Last week, we were looking at tradition. Actually, we were looking at tradition gone awry as we were looking at the legend of Saint Sebastian and the odd turns and twists it took as that legend made its way through church history.
I wanted to revisit this subject of tradition with you. And this time we’re going to go back to a biblical text. We’re going to go to 2 Timothy 2:2. Now, to set the context here we should really look at verse 1. And in verse 1 of chapter 2, of 2 Timothy, speaking directly to Timothy, Paul says, “You then my child, be strengthened by the grace that is in Christ Jesus.” Such a wonderful verse. It shows us the warm relationship that Paul had with Timothy; this is his son in the faith. You definitely see the warmth and the way in which Paul poured his life into Timothy; just wants to see Timothy excel as a minister. So he says, “You then, be strengthened by the grace that is in Christ Jesus.”
Then we come to verse 2. Now this verse played a very crucial role in the early church. And there are two key words that come out of this verse that functioned significantly in the early church and also speak directly to this issue of tradition, and what do we do with it, and how we can have a good use and a helpful way to employ tradition.
Well, here goes verse 2: “And what you have heard from me in the presence of many witnesses entrust to faithful men who will be able to teach others also.”
There are two key phrases that the early church picked up on. The first one is there—”what you have heard from me.” Now that constitutes Paul’s teaching. The early church used an expression for that. They used a Latin expression depositum fide. This was the Apostle’s teaching. In fact, this is the gospel; that’s how the early church saw it. So this body of knowledge, that Paul and the other apostles, that they received directly from Christ, they then taught others. And that, “what you have heard from me” becomes this deposit of faith. Think of it as the church’s true treasure—the gospel, the teaching.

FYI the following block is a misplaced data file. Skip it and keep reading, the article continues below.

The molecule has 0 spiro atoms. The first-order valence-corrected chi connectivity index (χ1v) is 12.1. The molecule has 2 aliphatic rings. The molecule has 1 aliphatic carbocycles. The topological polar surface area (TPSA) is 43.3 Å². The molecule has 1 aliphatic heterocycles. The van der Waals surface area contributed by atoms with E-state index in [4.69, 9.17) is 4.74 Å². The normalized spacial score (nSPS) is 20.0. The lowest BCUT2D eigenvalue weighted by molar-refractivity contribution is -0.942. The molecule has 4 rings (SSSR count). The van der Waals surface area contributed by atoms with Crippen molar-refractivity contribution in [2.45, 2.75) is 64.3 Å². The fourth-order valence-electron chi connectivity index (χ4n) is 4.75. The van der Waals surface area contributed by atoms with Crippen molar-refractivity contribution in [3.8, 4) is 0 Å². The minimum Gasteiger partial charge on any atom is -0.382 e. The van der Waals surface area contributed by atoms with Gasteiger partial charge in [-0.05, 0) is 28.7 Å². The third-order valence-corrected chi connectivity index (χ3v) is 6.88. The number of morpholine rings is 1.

Then the second key phrase is that next word, “entrust to faithful men.” Now that word entrust, from the original in the Greek, is a compound word with a preposition and a word that means to give. And together it means “to give over,” or “to entrust,” right? It’s a little bit more than just, “Here, let me give you something,” if I were to just hand you a piece of paper or something to that effect. It’s really the idea of I’m bequeathing to you something. This is something that is important and I’m making sure that I give it to you in a way that you recognize its importance—I’m entrusting this to you. You might think of the way we sign things in our will to our heirs perhaps, is a way to think of this.
But what’s interesting is the Latin translation of this text and the Latin translation of this word. The Latin translation is “trādidit.” Now, did you hear in there the English word “tradition”? And of course, every time I think of the word tradition I go back to Fiddler on the Roof, and we think Tevye, and we get up and do a dance. Well, anyway, that’s the word—tradition. And here it is, right in 2 Timothy 2:2. So what Paul is doing is he is faithfully teaching Timothy. What Timothy then is to do is to identify faithful leaders and train those elders, and also teach those leaders and elders, and also teach the congregation, and then they will teach others also.
And so, we have this great, long, glorious line of godly men who have taught us the depositum fide—the apostolic teaching—the gospel. This is the one true tradition.
So this verse, 2 Timothy 2:2 helps us think in a healthy way about tradition.